Input sees $33B for DHS
- By Dibya Sarkar
- Aug 25, 2004
Funding for programs to fight bioterrorism, securing the nation's airports and modernizing the Coast Guard's fleet would see large increases under the Senate's proposed fiscal 2005 budget for the Homeland Security Department, according to a market research firm's report.
Analysts at Input, based in Reston, Va., predict that DHS will have a $33 billion budget for next year. That's about $2.8 billion — or 9.4 percent — more than fiscal 2004 levels. The Senate Appropriations Committee passed the department's appropriations bill June 17, but the full Senate has yet to vote on the measure. The House has passed its version.
The report's co-authors — Kim Hovda, grants products manager, and Brian Terrill, federal opportunity products manager — said they weren't able to isolate the IT spending increase from the Senate version. But, in general, they said the appropriations bill puts more emphasis on technology. In April, Input analysts had projected a 12 percent increase in DHS IT spending in 2005 compared to this year's spending level.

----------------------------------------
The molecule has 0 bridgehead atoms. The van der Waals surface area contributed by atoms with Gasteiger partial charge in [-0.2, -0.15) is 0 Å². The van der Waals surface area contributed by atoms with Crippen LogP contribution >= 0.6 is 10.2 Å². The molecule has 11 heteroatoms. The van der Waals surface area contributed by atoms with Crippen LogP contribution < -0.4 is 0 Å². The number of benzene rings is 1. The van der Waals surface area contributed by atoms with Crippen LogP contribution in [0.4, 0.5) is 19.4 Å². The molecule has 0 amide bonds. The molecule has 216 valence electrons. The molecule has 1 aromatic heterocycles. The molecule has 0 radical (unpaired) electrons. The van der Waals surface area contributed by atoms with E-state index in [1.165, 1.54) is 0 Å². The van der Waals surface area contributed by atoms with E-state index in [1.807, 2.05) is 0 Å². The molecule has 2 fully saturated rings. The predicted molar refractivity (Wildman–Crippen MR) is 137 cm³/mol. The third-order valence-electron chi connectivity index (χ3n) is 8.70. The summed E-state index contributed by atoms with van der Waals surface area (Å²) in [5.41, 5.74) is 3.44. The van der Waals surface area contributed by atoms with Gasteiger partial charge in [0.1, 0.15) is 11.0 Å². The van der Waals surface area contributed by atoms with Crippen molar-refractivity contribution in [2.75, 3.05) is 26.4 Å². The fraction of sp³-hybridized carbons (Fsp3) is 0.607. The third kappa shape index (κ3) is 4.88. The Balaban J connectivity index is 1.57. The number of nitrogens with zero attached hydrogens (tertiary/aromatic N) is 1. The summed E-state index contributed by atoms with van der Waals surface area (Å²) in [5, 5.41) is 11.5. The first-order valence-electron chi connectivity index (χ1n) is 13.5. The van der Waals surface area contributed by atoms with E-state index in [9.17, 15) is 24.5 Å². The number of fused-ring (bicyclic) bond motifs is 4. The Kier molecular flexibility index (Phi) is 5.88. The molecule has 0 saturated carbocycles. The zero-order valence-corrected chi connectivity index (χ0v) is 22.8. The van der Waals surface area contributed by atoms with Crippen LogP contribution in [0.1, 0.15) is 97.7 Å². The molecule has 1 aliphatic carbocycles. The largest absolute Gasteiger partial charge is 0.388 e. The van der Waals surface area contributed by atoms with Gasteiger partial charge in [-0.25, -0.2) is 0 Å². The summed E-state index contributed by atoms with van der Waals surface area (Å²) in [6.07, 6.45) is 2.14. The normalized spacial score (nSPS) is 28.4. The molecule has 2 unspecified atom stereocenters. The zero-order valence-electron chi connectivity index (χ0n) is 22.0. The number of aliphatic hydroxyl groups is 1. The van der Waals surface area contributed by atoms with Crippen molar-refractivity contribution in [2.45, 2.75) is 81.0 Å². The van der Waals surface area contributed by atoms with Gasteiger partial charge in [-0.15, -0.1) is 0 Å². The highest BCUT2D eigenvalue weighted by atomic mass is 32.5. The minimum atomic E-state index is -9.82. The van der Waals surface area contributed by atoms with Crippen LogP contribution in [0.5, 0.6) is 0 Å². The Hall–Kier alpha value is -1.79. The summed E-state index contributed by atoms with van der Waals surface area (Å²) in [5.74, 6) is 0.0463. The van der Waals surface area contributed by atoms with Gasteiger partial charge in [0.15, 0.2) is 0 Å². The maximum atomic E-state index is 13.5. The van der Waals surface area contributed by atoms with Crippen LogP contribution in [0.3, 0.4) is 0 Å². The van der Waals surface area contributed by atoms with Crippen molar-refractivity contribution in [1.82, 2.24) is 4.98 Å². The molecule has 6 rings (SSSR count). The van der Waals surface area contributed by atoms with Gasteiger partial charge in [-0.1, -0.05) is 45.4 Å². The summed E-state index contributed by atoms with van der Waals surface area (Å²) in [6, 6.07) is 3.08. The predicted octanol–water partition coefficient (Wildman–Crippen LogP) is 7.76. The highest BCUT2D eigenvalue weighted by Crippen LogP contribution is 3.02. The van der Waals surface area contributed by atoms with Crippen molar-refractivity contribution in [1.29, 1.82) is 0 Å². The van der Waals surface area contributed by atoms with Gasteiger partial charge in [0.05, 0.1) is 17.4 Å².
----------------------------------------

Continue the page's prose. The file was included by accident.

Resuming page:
"IT is going to be one of the ways that [DHS] continues to stay one step ahead," Terrill said.
Once the Senate version is approved, Terrill and Hovda expect the House and Senate versions to be reconciled and signed into law by October, they said.
Some programs highlighted in the Input report are:
$1.2 billion for the Urban Area Security Initiative Program, which includes security for port, rail, transit and other areas.
$776 million for the Coast Guard's Deepwater program to modernize the fleet.
$346.3 million for the Science and Technology Directorate for biological countermeasures.
$340 million for the U.S. Visitor and Immigrant Status Indicator Technology program.
$321.7 for the Automated Commercial Environment, an initiative at the Customs and Border Protection Directorate to speed trade and combat terrorism.
$292.9 million for the Transportation Security Administration's airport information technology programs.
$210 million for TSA for explosive-detection systems.
$100 million for expanding and enhancing wireless communications within the border areas and continued support of the Safecom Program.
$70 million for the department's new human resources management system.
$22 million for DHS' IT development and acquisition, software services, and other programs.